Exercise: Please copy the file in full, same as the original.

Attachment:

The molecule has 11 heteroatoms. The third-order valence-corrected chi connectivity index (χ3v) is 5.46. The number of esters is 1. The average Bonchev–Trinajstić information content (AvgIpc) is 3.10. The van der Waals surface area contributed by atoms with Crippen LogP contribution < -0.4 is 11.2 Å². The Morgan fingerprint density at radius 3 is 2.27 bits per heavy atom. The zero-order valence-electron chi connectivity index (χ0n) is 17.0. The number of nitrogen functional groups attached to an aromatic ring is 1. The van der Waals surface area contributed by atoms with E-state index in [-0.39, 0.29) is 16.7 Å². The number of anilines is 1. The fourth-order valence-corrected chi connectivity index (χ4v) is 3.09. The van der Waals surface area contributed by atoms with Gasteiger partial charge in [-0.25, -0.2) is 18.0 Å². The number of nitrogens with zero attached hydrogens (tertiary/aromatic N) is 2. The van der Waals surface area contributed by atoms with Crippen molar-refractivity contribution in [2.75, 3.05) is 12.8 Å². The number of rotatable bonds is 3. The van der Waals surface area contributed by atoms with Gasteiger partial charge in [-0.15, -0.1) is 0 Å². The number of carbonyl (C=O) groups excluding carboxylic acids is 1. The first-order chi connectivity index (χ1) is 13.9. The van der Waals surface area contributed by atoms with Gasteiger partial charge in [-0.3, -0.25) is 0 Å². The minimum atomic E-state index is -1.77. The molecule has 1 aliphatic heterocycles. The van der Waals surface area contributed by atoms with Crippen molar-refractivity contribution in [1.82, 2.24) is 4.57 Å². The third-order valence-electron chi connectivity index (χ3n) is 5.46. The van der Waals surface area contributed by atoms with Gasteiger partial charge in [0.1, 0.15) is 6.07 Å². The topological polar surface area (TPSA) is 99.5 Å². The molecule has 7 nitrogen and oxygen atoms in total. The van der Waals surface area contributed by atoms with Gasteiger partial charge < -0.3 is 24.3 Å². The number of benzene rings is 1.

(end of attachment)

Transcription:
The molecule has 11 heteroatoms. The third-order valence-corrected chi connectivity index (χ3v) is 5.46. The number of esters is 1. The average Bonchev–Trinajstić information content (AvgIpc) is 3.10. The van der Waals surface area contributed by atoms with Crippen LogP contribution < -0.4 is 11.2 Å². The Morgan fingerprint density at radius 3 is 2.27 bits per heavy atom. The zero-order valence-electron chi connectivity index (χ0n) is 17.0. The number of nitrogen functional groups attached to an aromatic ring is 1. The van der Waals surface area contributed by atoms with E-state index in [-0.39, 0.29) is 16.7 Å². The number of anilines is 1. The fourth-order valence-corrected chi connectivity index (χ4v) is 3.09. The van der Waals surface area contributed by atoms with Gasteiger partial charge in [-0.25, -0.2) is 18.0 Å². The number of nitrogens with zero attached hydrogens (tertiary/aromatic N) is 2. The van der Waals surface area contributed by atoms with Crippen molar-refractivity contribution in [2.75, 3.05) is 12.8 Å². The number of rotatable bonds is 3. The van der Waals surface area contributed by atoms with Gasteiger partial charge in [-0.15, -0.1) is 0 Å². The number of carbonyl (C=O) groups excluding carboxylic acids is 1. The first-order chi connectivity index (χ1) is 13.9. The van der Waals surface area contributed by atoms with Gasteiger partial charge in [-0.3, -0.25) is 0 Å². The minimum atomic E-state index is -1.77. The molecule has 1 aliphatic heterocycles. The van der Waals surface area contributed by atoms with Crippen molar-refractivity contribution in [1.82, 2.24) is 4.57 Å². The third-order valence-electron chi connectivity index (χ3n) is 5.46. The van der Waals surface area contributed by atoms with Gasteiger partial charge in [0.1, 0.15) is 6.07 Å². The topological polar surface area (TPSA) is 99.5 Å². The molecule has 7 nitrogen and oxygen atoms in total. The van der Waals surface area contributed by atoms with Gasteiger partial charge < -0.3 is 24.3 Å². The number of benzene rings is 1.